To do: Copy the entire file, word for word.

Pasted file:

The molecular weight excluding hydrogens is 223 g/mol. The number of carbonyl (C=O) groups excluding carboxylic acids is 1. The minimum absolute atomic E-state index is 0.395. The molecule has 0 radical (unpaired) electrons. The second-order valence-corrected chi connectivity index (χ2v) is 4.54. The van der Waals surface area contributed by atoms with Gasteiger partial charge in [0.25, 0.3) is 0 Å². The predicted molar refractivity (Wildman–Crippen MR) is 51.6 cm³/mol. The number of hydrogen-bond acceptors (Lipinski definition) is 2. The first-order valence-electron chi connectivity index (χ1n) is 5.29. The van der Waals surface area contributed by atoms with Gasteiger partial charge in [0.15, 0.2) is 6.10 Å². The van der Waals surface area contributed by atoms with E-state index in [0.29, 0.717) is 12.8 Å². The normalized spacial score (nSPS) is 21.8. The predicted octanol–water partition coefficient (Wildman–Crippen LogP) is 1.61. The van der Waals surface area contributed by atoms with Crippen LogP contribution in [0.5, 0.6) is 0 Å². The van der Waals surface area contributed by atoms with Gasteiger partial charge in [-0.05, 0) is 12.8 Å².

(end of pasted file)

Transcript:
The molecular weight excluding hydrogens is 223 g/mol. The number of carbonyl (C=O) groups excluding carboxylic acids is 1. The minimum absolute atomic E-state index is 0.395. The molecule has 0 radical (unpaired) electrons. The second-order valence-corrected chi connectivity index (χ2v) is 4.54. The van der Waals surface area contributed by atoms with Gasteiger partial charge in [0.25, 0.3) is 0 Å². The predicted molar refractivity (Wildman–Crippen MR) is 51.6 cm³/mol. The number of hydrogen-bond acceptors (Lipinski definition) is 2. The first-order valence-electron chi connectivity index (χ1n) is 5.29. The van der Waals surface area contributed by atoms with Gasteiger partial charge in [0.15, 0.2) is 6.10 Å². The van der Waals surface area contributed by atoms with E-state index in [0.29, 0.717) is 12.8 Å². The normalized spacial score (nSPS) is 21.8. The predicted octanol–water partition coefficient (Wildman–Crippen LogP) is 1.61. The van der Waals surface area contributed by atoms with Crippen LogP contribution in [0.5, 0.6) is 0 Å². The van der Waals surface area contributed by atoms with Gasteiger partial charge in [-0.05, 0) is 12.8 Å².